We are grateful to the Williams College Science Center for providing funds for undergraduates to perform research year-round.

Author contribution

First authors are listed alphabetically in the byline. Iris and Young drafted the text of the article, but the prototypes included in this article were imagined, implemented, and tested by Young, Grace, Kelvin, and Tongyu with considerable input from Iris.


  1. Knowledge tracing: Modeling the acquisition of procedural knowledge tracing
    Corbett, A.T. & Anderson, J.R., 1995.
  2. Individualized bayesian knowledge tracing models
    Yudelson, M.V., Koedinger, K.R. and Gordon, G.J., 2013.
  3. More accurate student modeling through contextual estimation of slip and guess probabilities in bayesian knowledge tracing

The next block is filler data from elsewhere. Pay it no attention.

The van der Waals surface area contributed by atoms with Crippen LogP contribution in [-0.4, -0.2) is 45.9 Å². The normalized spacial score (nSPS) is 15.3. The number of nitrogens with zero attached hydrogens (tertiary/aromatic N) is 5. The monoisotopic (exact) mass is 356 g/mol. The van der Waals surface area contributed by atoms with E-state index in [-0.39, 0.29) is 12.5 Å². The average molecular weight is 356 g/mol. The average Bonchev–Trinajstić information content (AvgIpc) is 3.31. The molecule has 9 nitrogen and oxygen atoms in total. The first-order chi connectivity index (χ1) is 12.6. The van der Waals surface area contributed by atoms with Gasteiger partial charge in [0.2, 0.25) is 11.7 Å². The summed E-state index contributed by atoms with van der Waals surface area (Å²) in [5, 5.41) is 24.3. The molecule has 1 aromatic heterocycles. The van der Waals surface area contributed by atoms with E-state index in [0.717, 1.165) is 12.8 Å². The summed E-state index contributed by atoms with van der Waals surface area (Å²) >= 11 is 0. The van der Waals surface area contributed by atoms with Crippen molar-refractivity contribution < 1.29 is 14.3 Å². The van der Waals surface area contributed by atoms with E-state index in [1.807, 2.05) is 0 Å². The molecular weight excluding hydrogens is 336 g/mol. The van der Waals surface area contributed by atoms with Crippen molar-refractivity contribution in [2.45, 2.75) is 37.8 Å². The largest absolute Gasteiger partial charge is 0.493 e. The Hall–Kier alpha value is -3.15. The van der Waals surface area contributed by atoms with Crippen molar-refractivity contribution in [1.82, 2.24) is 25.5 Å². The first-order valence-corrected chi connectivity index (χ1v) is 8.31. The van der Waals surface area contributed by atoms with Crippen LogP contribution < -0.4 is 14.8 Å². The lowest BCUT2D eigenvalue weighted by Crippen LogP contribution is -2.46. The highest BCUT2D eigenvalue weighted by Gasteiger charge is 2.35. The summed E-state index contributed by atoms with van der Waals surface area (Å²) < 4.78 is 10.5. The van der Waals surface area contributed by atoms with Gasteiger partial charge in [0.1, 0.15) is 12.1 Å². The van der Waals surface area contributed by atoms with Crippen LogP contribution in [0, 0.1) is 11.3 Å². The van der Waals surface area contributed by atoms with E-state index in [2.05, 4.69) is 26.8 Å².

d Baker, R.S., Corbett, A.T. and Aleven, V., 2008.
  4. OARS: exploring instructor analytics for online learning
    Bassen, J., Howley, I., Fast, E., Mitchell, J. and Thille, C., 2018.
  5. The mythos of model interpretability
    Lipton, Z.C., 2016.


For attribution in academic contexts, please cite this work as

Cho, et al., "What is Bayesian Knowledge Tracing?", Proceedings of the Workshop on Visualization for AI explainability (VISxAI), 2018.

BibTeX citation

  author = {Cho, Young and Mazzarella, Grace and Tejeda, Kelvin and Zhou, Tongyu and Howley, Iris},
  title = {What is Bayesian Knowledge Tracing?},
  journal = {Proceedings of the Workshop on Visualization for AI explainability (VISxAI)},
  year = {2018},
  @editor = {El-Assady, Mennatallah and Chau, Duen Horng (Polo) and Perer, Adam and Strobelt, Hendrik and Viégas, Fernanda},
  note = {http://www.cs.williams.edu/~iris/res/bkt/}